You know, there are plenty of books and resources on pregnancy and how your child develops in the womb, but what about once your baby is born and starts growing up? What is your child supposed to be learning and doing and when?
As your child develops from an infant, to a child, to a teen and then to an adult, they will go through a series of developmental stages. Your job, as their parent or caregiver, is to provide support and encouragement, as well as to give them access to activities that will enable him/her to master key developmental tasks.
So what exactly is child development? Think of it as a journey from total dependence to full independence. Child development covers the full scope of skills that are mastered over a child’s lifetime in the following areas:
Cognition – the ability to learn and problem solve
Speech and Language – understanding and using language, using sounds and words
Motor – fine motor (finger) skills and gross motor (whole body) skills
Social interaction and emotional regulation – interacting with others and mastering self-control
Sensory awareness – the registration of sensory information for use
Every child is different and develops at a different pace, however, there are developmental milestones that can help guide parents/caregivers and professionals in determining if a child is developing with a delay or not. Developmental milestone checklists and charts are used as a guide for what is typical for a particular age range. They can be used to highlight the areas in which a child might be delayed, but it is important to be aware that while child development has a predictable sequence, all children are unique in their developmental journey. The time frames for when each child meets the many developmental milestones may vary.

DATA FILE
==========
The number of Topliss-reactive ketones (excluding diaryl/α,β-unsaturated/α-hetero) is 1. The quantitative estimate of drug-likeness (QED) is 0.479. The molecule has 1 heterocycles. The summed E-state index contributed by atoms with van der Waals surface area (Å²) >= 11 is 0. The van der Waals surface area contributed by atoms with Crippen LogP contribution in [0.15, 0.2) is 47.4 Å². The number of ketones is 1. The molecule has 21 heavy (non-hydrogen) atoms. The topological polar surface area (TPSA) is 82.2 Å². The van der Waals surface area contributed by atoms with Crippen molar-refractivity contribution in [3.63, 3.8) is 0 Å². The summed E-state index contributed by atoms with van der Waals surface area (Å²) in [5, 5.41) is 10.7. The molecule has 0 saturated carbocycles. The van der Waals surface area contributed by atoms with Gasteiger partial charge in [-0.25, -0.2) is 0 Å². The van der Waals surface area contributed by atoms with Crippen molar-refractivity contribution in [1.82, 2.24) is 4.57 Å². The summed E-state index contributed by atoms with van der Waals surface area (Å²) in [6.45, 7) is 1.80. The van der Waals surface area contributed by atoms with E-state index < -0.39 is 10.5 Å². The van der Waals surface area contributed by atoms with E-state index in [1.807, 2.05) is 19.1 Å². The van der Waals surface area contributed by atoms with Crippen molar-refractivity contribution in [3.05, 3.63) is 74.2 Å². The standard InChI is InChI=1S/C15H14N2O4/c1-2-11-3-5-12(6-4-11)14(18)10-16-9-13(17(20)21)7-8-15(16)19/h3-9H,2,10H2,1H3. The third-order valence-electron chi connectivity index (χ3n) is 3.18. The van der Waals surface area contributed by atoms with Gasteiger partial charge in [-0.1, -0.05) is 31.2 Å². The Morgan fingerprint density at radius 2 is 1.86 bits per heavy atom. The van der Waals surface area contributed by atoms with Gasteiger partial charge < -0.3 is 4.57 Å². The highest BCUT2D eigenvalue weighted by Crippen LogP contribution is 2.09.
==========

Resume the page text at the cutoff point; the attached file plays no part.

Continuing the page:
You, as the parent/caregiver, know your child the best. Anytime you have concerns about your child in any area of development, you should contact your pediatrician or a healthcare professional. The earlier you are able to get services for your child, the sooner you can change their developmental path and improve outcomes for not only your child, but for your family as well.
Stay tuned for next week’s blog: How do Children Develop Speech and Language?